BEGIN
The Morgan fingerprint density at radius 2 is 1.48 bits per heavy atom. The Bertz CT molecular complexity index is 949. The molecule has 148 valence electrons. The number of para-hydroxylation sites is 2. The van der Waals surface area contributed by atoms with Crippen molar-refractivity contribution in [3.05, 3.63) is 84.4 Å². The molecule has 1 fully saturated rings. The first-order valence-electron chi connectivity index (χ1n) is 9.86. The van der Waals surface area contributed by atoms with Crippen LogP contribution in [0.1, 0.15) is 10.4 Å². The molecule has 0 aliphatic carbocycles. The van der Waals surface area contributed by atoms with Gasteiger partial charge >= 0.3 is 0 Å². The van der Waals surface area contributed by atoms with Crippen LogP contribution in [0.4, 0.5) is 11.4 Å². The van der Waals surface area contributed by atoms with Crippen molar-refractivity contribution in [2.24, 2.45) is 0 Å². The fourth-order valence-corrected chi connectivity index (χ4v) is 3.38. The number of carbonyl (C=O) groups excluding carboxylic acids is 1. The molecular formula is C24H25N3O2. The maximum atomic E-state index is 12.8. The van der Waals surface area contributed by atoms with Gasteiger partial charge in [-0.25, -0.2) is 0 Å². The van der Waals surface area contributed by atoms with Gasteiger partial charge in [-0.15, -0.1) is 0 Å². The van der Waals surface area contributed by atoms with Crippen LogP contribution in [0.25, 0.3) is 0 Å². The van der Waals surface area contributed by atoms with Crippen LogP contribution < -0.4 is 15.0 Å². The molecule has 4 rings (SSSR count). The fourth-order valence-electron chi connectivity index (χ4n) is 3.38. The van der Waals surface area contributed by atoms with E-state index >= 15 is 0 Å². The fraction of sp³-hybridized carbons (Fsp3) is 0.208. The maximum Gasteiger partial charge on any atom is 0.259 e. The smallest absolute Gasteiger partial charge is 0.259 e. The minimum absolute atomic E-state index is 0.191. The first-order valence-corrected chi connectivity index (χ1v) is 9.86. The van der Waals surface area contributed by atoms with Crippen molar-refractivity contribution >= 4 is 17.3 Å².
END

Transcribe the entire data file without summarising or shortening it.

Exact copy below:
The Morgan fingerprint density at radius 2 is 1.48 bits per heavy atom. The Bertz CT molecular complexity index is 949. The molecule has 148 valence electrons. The number of para-hydroxylation sites is 2. The van der Waals surface area contributed by atoms with Crippen molar-refractivity contribution in [3.05, 3.63) is 84.4 Å². The molecule has 1 fully saturated rings. The first-order valence-electron chi connectivity index (χ1n) is 9.86. The van der Waals surface area contributed by atoms with Crippen LogP contribution in [0.1, 0.15) is 10.4 Å². The molecule has 0 aliphatic carbocycles. The van der Waals surface area contributed by atoms with Gasteiger partial charge >= 0.3 is 0 Å². The van der Waals surface area contributed by atoms with Crippen LogP contribution in [0.4, 0.5) is 11.4 Å². The van der Waals surface area contributed by atoms with Crippen molar-refractivity contribution in [2.24, 2.45) is 0 Å². The fourth-order valence-corrected chi connectivity index (χ4v) is 3.38. The number of carbonyl (C=O) groups excluding carboxylic acids is 1. The molecular formula is C24H25N3O2. The maximum atomic E-state index is 12.8. The van der Waals surface area contributed by atoms with Gasteiger partial charge in [-0.25, -0.2) is 0 Å². The van der Waals surface area contributed by atoms with Gasteiger partial charge in [-0.15, -0.1) is 0 Å². The van der Waals surface area contributed by atoms with Crippen LogP contribution in [0.25, 0.3) is 0 Å². The van der Waals surface area contributed by atoms with Crippen LogP contribution < -0.4 is 15.0 Å². The molecule has 4 rings (SSSR count). The fourth-order valence-electron chi connectivity index (χ4n) is 3.38. The van der Waals surface area contributed by atoms with E-state index >= 15 is 0 Å². The fraction of sp³-hybridized carbons (Fsp3) is 0.208. The maximum Gasteiger partial charge on any atom is 0.259 e. The smallest absolute Gasteiger partial charge is 0.259 e. The minimum absolute atomic E-state index is 0.191. The first-order valence-corrected chi connectivity index (χ1v) is 9.86. The van der Waals surface area contributed by atoms with Crippen molar-refractivity contribution >= 4 is 17.3 Å².